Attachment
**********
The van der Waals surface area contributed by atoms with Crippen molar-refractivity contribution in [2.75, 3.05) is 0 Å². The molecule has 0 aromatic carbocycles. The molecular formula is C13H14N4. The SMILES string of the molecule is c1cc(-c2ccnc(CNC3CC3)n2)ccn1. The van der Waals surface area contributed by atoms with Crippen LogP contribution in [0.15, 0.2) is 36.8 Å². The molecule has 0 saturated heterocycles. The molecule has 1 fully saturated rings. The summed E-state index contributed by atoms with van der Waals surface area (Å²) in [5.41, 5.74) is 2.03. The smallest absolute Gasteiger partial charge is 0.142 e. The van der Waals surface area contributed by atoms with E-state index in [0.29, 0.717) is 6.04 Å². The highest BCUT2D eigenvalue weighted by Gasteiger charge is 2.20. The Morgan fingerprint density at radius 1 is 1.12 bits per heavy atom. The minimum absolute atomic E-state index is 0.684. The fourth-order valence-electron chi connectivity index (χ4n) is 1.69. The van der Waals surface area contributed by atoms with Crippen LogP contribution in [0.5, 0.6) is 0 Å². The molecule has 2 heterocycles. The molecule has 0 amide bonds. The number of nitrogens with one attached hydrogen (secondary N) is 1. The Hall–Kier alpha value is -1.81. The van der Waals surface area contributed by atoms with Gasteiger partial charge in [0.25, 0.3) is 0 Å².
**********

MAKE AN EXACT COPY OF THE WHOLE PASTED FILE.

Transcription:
The van der Waals surface area contributed by atoms with Crippen molar-refractivity contribution in [2.75, 3.05) is 0 Å². The molecule has 0 aromatic carbocycles. The molecular formula is C13H14N4. The SMILES string of the molecule is c1cc(-c2ccnc(CNC3CC3)n2)ccn1. The van der Waals surface area contributed by atoms with Crippen LogP contribution in [0.15, 0.2) is 36.8 Å². The molecule has 0 saturated heterocycles. The molecule has 1 fully saturated rings. The summed E-state index contributed by atoms with van der Waals surface area (Å²) in [5.41, 5.74) is 2.03. The smallest absolute Gasteiger partial charge is 0.142 e. The van der Waals surface area contributed by atoms with E-state index in [0.29, 0.717) is 6.04 Å². The highest BCUT2D eigenvalue weighted by Gasteiger charge is 2.20. The Morgan fingerprint density at radius 1 is 1.12 bits per heavy atom. The minimum absolute atomic E-state index is 0.684. The fourth-order valence-electron chi connectivity index (χ4n) is 1.69. The van der Waals surface area contributed by atoms with Crippen LogP contribution in [0.5, 0.6) is 0 Å². The molecule has 2 heterocycles. The molecule has 0 amide bonds. The number of nitrogens with one attached hydrogen (secondary N) is 1. The Hall–Kier alpha value is -1.81. The van der Waals surface area contributed by atoms with Gasteiger partial charge in [0.25, 0.3) is 0 Å².